Tuesday, June 30, 2009
C is for Copyright Office
Okay, I pretty much never put my lawyer's hat on when I'm writing in this blog for a variety of truly tedious reasons, and I don't really intend to start here. However, there has been an artists' movement in the beadosphere lately to discuss copyright issues, and I thought I would tack on an addendum to this discussion to share some very simple information with you.
I am not currently practicing, as I am staying home with the Short One right now, but I am an intellectual property lawyer by training. In the years B.S.O. ("Before Short One"), I used to field calls periodically for people looking for information on copyright registrations. I realize that not everyone knows where to find this basic data, so I'm going to offer it to you here. Naturally, the following applies specifically to U.S. copyright law.
As you may already know, you do not need a registration to claim copyright in your original work. However, there are certain benefits to registration, and if, after reading other posts about copyright issues, you are interested in finding out more about the process and legal rights you may be entitled to claim in your work, there is a very easy place for you to go to learn more - the U.S. Copyright Office itself.
In addition to resources for lawyers, the website provides educational materials for laypeople, such as a downloadable article entitled "Copyright Basics" (which I used to hand out to my clients for reference), a concise but quite useful FAQ section and a somewhat interactive section called "Taking the Mystery Out of Copyright" (okay, this seems to have been designed for students - I found the first section, starring Detective Cop. E. Wright a little hard to sit through, but it does contain pertinent information...). (By the way, if you are wondering why some of these links take you to a www.loc.gov website, it is due to the fact that the U.S. Copyright Office is a part of the Library of Congress.)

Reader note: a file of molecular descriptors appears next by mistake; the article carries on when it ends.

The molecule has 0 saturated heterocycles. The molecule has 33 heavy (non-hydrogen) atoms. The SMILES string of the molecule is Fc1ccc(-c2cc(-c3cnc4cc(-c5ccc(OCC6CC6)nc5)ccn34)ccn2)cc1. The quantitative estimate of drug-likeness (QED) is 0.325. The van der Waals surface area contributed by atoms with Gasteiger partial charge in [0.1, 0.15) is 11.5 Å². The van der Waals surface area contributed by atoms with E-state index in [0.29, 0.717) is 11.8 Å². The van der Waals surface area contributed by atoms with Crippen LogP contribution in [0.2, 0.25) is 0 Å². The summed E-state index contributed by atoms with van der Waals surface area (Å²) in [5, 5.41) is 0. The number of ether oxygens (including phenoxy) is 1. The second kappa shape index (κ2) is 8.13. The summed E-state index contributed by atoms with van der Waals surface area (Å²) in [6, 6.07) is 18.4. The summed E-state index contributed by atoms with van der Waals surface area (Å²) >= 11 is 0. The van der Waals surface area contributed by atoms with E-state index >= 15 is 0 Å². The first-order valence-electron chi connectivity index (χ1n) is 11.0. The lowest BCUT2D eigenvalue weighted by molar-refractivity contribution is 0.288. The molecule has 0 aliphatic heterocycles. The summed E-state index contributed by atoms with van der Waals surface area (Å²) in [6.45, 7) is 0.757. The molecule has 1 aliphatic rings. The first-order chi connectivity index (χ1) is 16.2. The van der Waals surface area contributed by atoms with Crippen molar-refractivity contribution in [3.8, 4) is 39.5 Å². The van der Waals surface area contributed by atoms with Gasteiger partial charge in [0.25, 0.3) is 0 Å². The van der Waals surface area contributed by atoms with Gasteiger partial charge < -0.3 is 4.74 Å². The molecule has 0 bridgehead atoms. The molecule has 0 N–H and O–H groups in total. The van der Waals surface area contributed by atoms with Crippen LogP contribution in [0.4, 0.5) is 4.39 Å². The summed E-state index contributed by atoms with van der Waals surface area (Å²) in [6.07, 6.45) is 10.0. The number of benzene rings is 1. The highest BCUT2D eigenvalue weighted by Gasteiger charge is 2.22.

There is also a searchable database of registrations and other documents recorded with the office since 1978 (although I make no guarantees as to how easy you find the search engine to use - there is a tutorial for it), if you would like to investigate what registrations are already current and subsisting on the U.S. register.
Finally, there are instructions on how to file for copyright registration, if you decide to do so. Unlike some other forms of intellectual property, it is not necessary to have a lawyer file on your behalf. Although, inevitably, there are some cases in which it would be a good idea - in my opinion at least - to consult a lawyer before filing, the Copyright Office itself does not require it. Basic fees for filing remain relatively inexpensive at $35-45.00, depending on how you file. Bear in mind, however, that registration is not automatic and that any application filed with the Office will be examined to determine its fitness, so to speak, for registration. There is more information on this point on the website.
So, in case you weren't already aware: if you are interested in U.S. copyright law or in the U.S. copyright registration process, you can go right to the source for reliable, up-to-date information. The literature available through the U.S. Copyright Office may not answer all of your intellectual property questions, but it's definitely one of the best places to start.